Posted in | Clean Technology | Fuel Cell

Thin Film Could Make Energy Production More Efficient and Clean

Solid oxide fuel cells, or SOFCs, are highly efficient and clean power generating systems with the ability to produce electrical energy. However, infrequent applications and high operating temperatures are some of their drawbacks.

Image Credit: Soonthorn Wongsaita/

At the Tokyo University of Science, a team led by Dr Tohru Higuchi analyzed ways to enhance the efficiency of SOFCs by reducing their operating temperature, which could enable their use as a substitute to thermal and nuclear power generation in the future.

In this era of post-industrialization, electricity has turned out to be the backbone of society. But the use of fossil fuels to produce electricity is not a good choice as they are harmful and scarce. In the past 20 years, considerable measures have been taken to develop methods to promote sustainable energy.

In this context, solid oxide fuel cells (SOFCs) have emerged as a highly efficient and clean alternative to produce electrical energy. But the main drawback of SOFCs is their high operating temperatures, which limits their extensive usage.

Several studies have tried to overcome this disadvantage by using fluorite type oxides like CeO2-δ to enhance conductivity at high temperatures. In general, such fluorite oxides occur in porous form, and their mechanism of conductivity relies on the surface adsorption of water molecules—the process by which molecules or atoms adhere to a surface.

Under the guidance of Dr Tohru Higuchi, a group of researchers from Tokyo University of Science took this research to the next level. In their study reported in the Nanoscale Research Letters journal, the scientists investigated the effect of “doping.” Doping involves the addition of impurities to modify the conductivity of the oxides, which are highly applicable for SOFCs.

The team “doped” the oxide with Samarium (Sm), a metal. Next, thin films of this doped oxide were deposited on a substrate of aluminum oxide (Al2O3) in a particular direction known to improve the conductivity.

When considering practical devices, thin film forms are more suitable than porous or nanocrystalline forms.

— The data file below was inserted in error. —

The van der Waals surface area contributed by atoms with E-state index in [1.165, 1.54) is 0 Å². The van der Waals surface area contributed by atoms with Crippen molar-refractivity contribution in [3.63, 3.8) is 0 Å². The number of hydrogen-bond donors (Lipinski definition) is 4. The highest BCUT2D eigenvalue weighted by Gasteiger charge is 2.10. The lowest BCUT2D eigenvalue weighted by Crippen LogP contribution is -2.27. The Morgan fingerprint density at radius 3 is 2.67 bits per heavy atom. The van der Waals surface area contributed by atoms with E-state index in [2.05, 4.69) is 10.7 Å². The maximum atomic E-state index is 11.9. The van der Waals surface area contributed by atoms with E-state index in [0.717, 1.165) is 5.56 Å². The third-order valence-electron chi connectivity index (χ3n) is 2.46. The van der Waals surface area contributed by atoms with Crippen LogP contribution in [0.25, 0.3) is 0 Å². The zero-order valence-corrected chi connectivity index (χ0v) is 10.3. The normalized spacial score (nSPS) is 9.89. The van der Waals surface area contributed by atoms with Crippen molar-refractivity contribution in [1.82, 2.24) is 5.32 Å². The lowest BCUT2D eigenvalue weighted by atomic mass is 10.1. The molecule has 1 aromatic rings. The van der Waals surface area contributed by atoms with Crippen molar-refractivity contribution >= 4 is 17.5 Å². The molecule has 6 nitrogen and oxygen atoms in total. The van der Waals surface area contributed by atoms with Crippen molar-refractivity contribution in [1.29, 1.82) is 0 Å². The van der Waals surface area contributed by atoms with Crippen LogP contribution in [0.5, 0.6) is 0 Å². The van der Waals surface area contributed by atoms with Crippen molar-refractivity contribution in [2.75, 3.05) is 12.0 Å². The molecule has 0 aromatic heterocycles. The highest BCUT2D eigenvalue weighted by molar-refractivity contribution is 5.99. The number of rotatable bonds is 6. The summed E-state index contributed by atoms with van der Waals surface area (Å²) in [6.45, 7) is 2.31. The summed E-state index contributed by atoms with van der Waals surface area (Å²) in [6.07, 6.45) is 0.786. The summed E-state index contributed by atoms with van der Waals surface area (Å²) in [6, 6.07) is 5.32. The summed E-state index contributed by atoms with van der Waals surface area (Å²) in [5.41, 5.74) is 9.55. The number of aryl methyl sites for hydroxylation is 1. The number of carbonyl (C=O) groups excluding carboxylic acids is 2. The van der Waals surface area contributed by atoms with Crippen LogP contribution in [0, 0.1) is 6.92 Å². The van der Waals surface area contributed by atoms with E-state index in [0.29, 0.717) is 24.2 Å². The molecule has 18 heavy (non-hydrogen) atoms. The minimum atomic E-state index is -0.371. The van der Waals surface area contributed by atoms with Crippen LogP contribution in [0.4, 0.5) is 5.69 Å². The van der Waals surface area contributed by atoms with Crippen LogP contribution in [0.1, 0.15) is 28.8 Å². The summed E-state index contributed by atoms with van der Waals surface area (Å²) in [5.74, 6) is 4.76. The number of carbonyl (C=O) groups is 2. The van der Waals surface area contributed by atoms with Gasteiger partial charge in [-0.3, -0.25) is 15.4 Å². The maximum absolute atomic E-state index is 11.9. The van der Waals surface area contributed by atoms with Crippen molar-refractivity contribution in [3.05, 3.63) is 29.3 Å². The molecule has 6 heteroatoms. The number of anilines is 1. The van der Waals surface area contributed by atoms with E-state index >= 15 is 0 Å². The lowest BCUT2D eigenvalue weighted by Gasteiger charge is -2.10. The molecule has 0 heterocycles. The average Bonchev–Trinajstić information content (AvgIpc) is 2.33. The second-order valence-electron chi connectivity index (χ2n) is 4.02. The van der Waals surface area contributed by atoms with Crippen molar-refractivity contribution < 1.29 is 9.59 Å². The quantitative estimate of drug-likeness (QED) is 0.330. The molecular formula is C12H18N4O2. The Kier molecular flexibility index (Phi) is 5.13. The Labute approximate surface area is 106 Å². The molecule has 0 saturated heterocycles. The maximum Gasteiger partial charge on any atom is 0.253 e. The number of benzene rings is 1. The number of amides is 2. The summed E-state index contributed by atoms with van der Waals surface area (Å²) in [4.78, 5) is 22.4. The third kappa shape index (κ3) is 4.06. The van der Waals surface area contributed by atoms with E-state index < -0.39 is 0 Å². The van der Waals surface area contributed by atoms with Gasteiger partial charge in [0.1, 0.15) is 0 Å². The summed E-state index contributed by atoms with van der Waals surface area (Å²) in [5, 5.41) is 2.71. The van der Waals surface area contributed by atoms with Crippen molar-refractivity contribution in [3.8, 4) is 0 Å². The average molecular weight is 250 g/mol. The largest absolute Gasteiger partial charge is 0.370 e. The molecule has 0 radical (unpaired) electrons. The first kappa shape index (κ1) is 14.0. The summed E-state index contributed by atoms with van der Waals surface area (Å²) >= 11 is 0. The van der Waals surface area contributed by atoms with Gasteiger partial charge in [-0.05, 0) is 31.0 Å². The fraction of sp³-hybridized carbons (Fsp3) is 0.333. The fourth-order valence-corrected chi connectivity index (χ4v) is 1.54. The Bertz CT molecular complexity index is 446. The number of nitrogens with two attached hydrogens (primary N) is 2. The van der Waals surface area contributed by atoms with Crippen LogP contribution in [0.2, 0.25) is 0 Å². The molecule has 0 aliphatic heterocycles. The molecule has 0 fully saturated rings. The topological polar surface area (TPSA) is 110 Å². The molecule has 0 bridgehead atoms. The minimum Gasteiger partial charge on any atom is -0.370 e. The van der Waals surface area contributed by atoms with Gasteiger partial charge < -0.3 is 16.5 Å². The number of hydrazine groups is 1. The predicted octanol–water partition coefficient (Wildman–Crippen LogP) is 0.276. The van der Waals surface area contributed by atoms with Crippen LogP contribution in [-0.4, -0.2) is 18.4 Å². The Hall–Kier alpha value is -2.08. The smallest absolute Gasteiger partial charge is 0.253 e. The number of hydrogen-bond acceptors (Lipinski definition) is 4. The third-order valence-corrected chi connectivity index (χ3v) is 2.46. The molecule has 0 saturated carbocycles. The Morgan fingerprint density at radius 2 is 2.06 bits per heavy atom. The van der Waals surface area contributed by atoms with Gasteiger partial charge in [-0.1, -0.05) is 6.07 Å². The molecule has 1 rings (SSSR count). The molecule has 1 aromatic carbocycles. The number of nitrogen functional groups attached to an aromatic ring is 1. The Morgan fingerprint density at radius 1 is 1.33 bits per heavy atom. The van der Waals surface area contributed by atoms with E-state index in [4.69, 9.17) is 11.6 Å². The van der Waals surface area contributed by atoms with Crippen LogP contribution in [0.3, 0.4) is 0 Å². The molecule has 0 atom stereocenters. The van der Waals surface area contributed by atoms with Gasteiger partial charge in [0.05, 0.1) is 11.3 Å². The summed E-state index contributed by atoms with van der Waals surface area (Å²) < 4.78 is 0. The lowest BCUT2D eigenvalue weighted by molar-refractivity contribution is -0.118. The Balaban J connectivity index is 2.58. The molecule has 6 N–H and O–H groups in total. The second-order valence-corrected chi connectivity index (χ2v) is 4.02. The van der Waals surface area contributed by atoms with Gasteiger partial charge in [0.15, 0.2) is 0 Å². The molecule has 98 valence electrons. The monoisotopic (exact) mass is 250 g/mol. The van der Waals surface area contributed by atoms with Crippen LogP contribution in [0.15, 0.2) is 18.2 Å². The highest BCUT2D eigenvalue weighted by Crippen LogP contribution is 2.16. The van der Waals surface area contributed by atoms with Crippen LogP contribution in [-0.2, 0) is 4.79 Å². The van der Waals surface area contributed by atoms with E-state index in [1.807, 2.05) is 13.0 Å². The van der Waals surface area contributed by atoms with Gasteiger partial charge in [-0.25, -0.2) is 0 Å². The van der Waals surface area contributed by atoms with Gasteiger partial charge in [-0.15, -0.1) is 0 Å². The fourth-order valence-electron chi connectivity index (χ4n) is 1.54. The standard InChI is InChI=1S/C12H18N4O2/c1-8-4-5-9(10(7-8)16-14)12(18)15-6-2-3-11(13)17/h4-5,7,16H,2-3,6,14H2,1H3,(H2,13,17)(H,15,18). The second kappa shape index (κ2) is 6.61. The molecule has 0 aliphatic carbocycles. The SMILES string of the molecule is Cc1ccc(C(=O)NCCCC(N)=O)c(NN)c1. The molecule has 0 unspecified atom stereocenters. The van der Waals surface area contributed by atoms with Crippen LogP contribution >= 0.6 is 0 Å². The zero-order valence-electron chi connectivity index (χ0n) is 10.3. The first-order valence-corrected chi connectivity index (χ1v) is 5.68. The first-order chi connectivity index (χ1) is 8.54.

Dr Tohru Higuchi, Department of Applied Physics, Tokyo University of Science

As a next step, the researchers characterized the electronic structure and crystalline quality of the newly developed film. They then team compared the conductivity of thick ceramic oxides generally used in the industry with that of the new film. The study results demonstrated that the ceramic sample had poor proton conductivity and poor crystallinity than the thin film sample.

Furthermore, the resistance of the thin film to electrical flow, or its “resistivity,” was observed to decline with the increase in humidity. This was caused by the “proton conduction” in fluorite type oxides, as described by Grotthuss mechanism.

A water molecule comprises one hydrogen atom and two oxygen atoms. The water molecules are linked by bonds between them, known as “hydrogen bonds.” The Grotthuss mechanism (or the “hop-turn” mechanism) enables the water molecules to be disintegrated into ions that enhance the conductivity.

Hence, they shift from one hydrogen bond to another. The new film was observed to display surface protonic conduction in the low-temperature region less than 100 °C. Thanks to its high conductivity at room temperatures, the newly developed film could find various applications in the days to come.

Our study on electrolyte membranes presents radical findings that can help lower the operating temperature of SOFCs, and may be an alternative system for making more practical devices using fluorite type oxides in SOFCs, and open up new avenues for nuclear and thermal power generation in the future.

Dr Tohru Higuchi, Department of Applied Physics, Tokyo University of Science


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